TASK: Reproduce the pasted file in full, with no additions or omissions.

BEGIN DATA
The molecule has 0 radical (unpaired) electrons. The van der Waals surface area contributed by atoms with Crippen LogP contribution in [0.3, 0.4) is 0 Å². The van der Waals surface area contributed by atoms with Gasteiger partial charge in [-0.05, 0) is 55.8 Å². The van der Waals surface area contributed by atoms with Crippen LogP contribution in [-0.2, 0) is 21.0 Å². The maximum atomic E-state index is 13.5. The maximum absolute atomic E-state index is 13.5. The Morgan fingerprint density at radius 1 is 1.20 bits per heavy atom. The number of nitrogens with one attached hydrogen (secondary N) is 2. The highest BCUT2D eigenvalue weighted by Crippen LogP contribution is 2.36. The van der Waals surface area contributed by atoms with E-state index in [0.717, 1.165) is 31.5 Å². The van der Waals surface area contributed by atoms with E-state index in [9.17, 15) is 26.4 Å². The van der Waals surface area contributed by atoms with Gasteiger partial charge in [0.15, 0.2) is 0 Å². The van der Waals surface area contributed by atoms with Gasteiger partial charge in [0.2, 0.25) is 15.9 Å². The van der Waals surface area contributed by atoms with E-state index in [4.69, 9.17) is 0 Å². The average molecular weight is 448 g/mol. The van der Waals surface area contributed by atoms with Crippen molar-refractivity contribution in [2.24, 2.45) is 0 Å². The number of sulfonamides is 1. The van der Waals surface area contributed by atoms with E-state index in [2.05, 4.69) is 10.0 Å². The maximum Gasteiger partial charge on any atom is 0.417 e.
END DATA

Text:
The molecule has 0 radical (unpaired) electrons. The van der Waals surface area contributed by atoms with Crippen LogP contribution in [0.3, 0.4) is 0 Å². The van der Waals surface area contributed by atoms with Gasteiger partial charge in [-0.05, 0) is 55.8 Å². The van der Waals surface area contributed by atoms with Crippen LogP contribution in [-0.2, 0) is 21.0 Å². The maximum atomic E-state index is 13.5. The maximum absolute atomic E-state index is 13.5. The Morgan fingerprint density at radius 1 is 1.20 bits per heavy atom. The number of nitrogens with one attached hydrogen (secondary N) is 2. The highest BCUT2D eigenvalue weighted by Crippen LogP contribution is 2.36. The van der Waals surface area contributed by atoms with E-state index in [0.717, 1.165) is 31.5 Å². The van der Waals surface area contributed by atoms with E-state index in [9.17, 15) is 26.4 Å². The van der Waals surface area contributed by atoms with Gasteiger partial charge in [0.15, 0.2) is 0 Å². The van der Waals surface area contributed by atoms with Gasteiger partial charge in [0.2, 0.25) is 15.9 Å². The van der Waals surface area contributed by atoms with E-state index in [4.69, 9.17) is 0 Å². The average molecular weight is 448 g/mol. The van der Waals surface area contributed by atoms with Crippen molar-refractivity contribution in [2.24, 2.45) is 0 Å². The number of sulfonamides is 1. The van der Waals surface area contributed by atoms with E-state index in [2.05, 4.69) is 10.0 Å². The maximum Gasteiger partial charge on any atom is 0.417 e.